Bill would take some TAT funds to help pay for rail

LIHUE — Hawaii lawmakers are expected to make a decision today on a bill that seeks to reduce the counties’ cut of the Transient Accommodations Tax.

No matter what, the counties’ allocation of TAT was scheduled to be reduced from $103 million to $93 million this session, said Jimmy Tokioka, D-15.

Senate Bill 1183 proposes to reduce that number by an additional $13 million to fund Honolulu’s rail transit project, leaving the counties $80 million to share.

That would mean less money for Kauai.

“Obviously, any reduction of TAT revenues will impact our county,” said Mel Rapozo, council chair.

The difference will have to be made by increasing property taxes and user fees, Rapozo said.

“Also, reductions in services to the public will have to be looked at,” he said.

In 2014, the Legislature capped county appropriation of TAT funds to $103 million. Currently, Kauai gets $14.9 million in TAT revenue.

If passed, the measure will give the County of Kauai 14.5 percent in TAT revenues, or $11.6 million, according to the bill. Hawaii County will receive 18.6 percent, the city and county of Honolulu will receive 44.1 percent and Maui County will receive 22.8 percent, according to the bill.

The amendments were made Friday, which was the last day to introduce bills for the 2017 legislative session.

Jimmy Tokioka,, said he doesn’t approve of the way the changes were made.

“It wasn’t part of any discussion,” he said. “No one had time to weigh in on it. As a former councilmember, I don’t like it, and I am voting no.”

SB 1183 also seeks to increase hotel taxes from 9.25 percent to 12 percent over the next 1o years. Funds from the hike, which is expected to raise $1.3 billion by 2027, will help pay for the rail.

“This will result in a huge revenue increase for the state. Add to that the increase in GET taxes that the visitor industry pays. And even with this increase in state revenues, the Legislature is proposing to reduce the county’s share of the TAT from $103 million to $93 million,” Rapozo said. “Where is the fairness in that? Why is the Legislature punishing the counties this year?”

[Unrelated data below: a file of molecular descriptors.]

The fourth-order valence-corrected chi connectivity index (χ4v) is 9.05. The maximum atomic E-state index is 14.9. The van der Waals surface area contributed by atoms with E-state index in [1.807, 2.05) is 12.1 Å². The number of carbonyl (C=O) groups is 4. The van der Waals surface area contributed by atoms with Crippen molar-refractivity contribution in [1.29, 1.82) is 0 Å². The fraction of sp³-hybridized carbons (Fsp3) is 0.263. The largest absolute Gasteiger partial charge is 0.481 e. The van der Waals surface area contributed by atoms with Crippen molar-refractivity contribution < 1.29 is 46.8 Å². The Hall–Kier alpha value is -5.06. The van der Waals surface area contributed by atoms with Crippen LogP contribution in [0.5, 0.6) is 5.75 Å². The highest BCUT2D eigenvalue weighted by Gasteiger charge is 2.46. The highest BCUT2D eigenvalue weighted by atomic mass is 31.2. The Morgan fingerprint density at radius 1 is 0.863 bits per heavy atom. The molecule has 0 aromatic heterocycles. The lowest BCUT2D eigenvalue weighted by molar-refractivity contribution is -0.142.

Kauai Councilman Ross Kagawa questions why money taxed on Kauai will be used to fund services on Oahu.

“Tourists visiting Kauai will be paying significantly higher TAT taxes that will be going to the City and County of Honolulu for rail,” he said. “Why are visitor taxes on Kauai going to Oahu needs when Kauai has needs as well is my big question.”

Tokioka doesn’t support SB 1183.

“It’s punishing the counties and it’s punishing the hotels,” he said. “I support the rail, and I always have, since my time on the County Council. When I got here (to the state Legislature), I supported the rail every time, but this particular version, I’m voting no.”

Tokioka said Mayor Bernard Carvalho, Jr., called him early in the morning to ask him what his position was.

“I said I didn’t support it,” he said.

Rapozo said this year has been the worst legislative year for the counties since he was elected to the Kauai County Council in 2002.

Along with the TAT reduction, he cited a proposal to add a surcharge to the county’s real property tax collections and a proposal to remove liability protections from county lifeguards.

“The Hawaii State Association of Counties had aggressively opposed each of these measures with no success,” Rapozo said. “Time will tell what the final outcome will be. We anxiously await their final decisions and then start the discussions as to how we will address any reductions in revenues.”


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